Corey Hauer: If you didn't already hold the CPNC in California, you're not building RDOF and you're not gonna build it this year or next year because of the inbuilt delay. And in fact, one of the earlier decisions made by the California Public Utilities Commission was in regard to some of their programs that they're running for grants in California that overlap RDOF areas and in general RDOF areas have sort of been carved out from other federal grant funding, so as not to subsidize an area with two different competitors and breaking the economics of those subsidy areas. California dismissed all of the companies that challenge those awards and said, "You don't have your ETCs", which is ironic, 'cause the reason they don't have their ETCs is 'cause the California Public Utilities Commission hasn't done it. And so, it's astounding to me.
Jase Wilson: That's very interesting.
Corey Hauer: And I love California as a state. We visit there often. I think that their CPUC is clearly dysfunctional and we're absolutely gonna appeal. The areas in California that we won are very rural. And I wonder how much politics is involved in that. There may be some blue-red fights going on that we don't know about, but the reality is that there's a lot of need for broadband in the rural areas of California that were part of RDOF.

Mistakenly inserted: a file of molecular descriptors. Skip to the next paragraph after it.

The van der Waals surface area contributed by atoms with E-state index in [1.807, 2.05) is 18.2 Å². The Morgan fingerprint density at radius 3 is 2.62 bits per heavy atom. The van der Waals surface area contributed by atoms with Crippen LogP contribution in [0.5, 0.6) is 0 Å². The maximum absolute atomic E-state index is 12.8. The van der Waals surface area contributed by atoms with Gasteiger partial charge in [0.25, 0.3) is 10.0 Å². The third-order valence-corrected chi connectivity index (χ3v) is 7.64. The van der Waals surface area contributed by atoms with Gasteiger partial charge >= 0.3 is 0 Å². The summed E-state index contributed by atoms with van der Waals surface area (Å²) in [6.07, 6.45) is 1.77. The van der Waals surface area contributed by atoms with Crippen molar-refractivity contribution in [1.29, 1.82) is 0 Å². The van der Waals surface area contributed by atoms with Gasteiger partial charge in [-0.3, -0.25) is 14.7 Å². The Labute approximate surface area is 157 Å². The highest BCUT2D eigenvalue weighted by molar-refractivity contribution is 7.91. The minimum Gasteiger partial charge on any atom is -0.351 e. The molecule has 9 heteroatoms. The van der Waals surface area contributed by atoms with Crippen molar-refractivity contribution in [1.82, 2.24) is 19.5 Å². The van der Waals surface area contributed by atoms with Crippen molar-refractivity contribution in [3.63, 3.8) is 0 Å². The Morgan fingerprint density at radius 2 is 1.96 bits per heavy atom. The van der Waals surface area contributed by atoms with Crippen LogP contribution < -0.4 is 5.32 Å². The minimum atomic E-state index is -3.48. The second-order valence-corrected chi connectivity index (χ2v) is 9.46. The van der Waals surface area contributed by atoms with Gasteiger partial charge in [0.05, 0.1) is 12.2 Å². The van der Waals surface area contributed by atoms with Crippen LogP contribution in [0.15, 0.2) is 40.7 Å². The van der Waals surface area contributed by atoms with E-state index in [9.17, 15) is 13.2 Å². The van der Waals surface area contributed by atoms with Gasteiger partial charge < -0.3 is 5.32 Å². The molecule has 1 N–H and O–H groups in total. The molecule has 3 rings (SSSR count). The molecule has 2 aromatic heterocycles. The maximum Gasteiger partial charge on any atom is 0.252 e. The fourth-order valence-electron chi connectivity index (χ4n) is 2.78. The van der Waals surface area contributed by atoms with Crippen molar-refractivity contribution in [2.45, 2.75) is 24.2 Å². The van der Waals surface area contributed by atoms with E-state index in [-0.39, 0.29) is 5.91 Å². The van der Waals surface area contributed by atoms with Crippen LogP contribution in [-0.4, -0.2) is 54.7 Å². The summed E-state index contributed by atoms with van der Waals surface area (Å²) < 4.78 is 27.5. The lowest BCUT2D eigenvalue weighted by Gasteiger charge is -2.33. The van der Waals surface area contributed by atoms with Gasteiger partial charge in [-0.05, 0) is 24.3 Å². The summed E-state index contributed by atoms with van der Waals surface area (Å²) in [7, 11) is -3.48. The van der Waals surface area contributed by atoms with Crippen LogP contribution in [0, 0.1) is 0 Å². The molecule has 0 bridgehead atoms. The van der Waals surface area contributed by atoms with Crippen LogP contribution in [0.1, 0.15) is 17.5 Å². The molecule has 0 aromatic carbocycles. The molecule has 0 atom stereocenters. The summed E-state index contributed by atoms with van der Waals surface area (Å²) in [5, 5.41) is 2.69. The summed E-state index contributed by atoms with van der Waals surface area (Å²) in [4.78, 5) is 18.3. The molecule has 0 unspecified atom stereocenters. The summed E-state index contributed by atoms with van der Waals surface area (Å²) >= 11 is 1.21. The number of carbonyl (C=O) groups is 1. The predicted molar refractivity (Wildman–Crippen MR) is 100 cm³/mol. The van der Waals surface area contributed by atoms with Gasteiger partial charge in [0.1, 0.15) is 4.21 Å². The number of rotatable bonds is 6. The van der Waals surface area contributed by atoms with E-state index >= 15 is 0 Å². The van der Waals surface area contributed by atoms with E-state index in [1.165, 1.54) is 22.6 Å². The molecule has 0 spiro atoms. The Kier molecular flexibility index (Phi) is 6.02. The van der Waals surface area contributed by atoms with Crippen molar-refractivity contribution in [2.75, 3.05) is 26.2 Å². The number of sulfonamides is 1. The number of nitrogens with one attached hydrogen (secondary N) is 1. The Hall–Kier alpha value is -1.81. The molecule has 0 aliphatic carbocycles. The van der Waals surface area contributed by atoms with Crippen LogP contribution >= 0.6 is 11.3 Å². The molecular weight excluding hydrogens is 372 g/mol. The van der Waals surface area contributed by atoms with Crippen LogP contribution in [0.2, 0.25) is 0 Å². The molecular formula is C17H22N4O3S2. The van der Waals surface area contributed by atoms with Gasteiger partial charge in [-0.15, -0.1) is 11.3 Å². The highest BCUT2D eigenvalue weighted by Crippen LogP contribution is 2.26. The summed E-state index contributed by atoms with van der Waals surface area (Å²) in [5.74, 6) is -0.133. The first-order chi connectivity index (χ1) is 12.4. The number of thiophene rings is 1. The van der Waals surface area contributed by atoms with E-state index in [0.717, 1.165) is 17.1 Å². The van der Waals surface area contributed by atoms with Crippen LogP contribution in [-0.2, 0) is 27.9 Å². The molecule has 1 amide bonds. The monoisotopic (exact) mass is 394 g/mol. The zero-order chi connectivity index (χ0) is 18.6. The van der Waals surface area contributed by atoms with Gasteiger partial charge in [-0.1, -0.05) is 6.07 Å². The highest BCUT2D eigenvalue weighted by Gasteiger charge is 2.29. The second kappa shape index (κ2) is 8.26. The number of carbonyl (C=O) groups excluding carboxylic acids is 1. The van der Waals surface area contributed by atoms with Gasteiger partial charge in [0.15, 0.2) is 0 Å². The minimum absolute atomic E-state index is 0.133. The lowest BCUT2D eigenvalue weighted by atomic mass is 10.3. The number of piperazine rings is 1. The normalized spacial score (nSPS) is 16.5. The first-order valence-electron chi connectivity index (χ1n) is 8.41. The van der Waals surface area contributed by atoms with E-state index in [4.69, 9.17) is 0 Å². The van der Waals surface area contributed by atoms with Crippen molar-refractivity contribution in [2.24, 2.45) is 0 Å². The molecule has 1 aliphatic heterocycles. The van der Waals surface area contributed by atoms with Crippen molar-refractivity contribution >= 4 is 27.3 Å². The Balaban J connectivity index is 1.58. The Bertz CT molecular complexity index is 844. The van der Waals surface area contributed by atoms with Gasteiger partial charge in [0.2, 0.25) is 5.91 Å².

Corey Hauer: Not just LTD's award areas, and for CPUC to by intent delay, all of this funding, I just I and I know they're trying to do state funding alongside that, Gavin Newsom has talked about a couple of billion dollars for broadband, both last mile and state-run broadband in California. But it's a subject I care about, I care about the rural Californians that are affected by this, and it's not just an LTD issue, I think it's... I don't know why the National Press, particularly the telecom press hasn't picked up on this. I hope that they do. I think that this is an unknown issue to a lot of people, and it's and to me, it's quite sad.
Jase Wilson: Why? But why are they... Why? Aren't they supposed to be helping folks get the utilities that they need? But...
Corey Hauer: I don't know. I wish I knew. To be honest, the Administrative Law Judge that was assigned our ETC application, I guess I don't wanna get too much into this specific to the judge but I'm okay.
Jase Wilson: Yeah that's fine.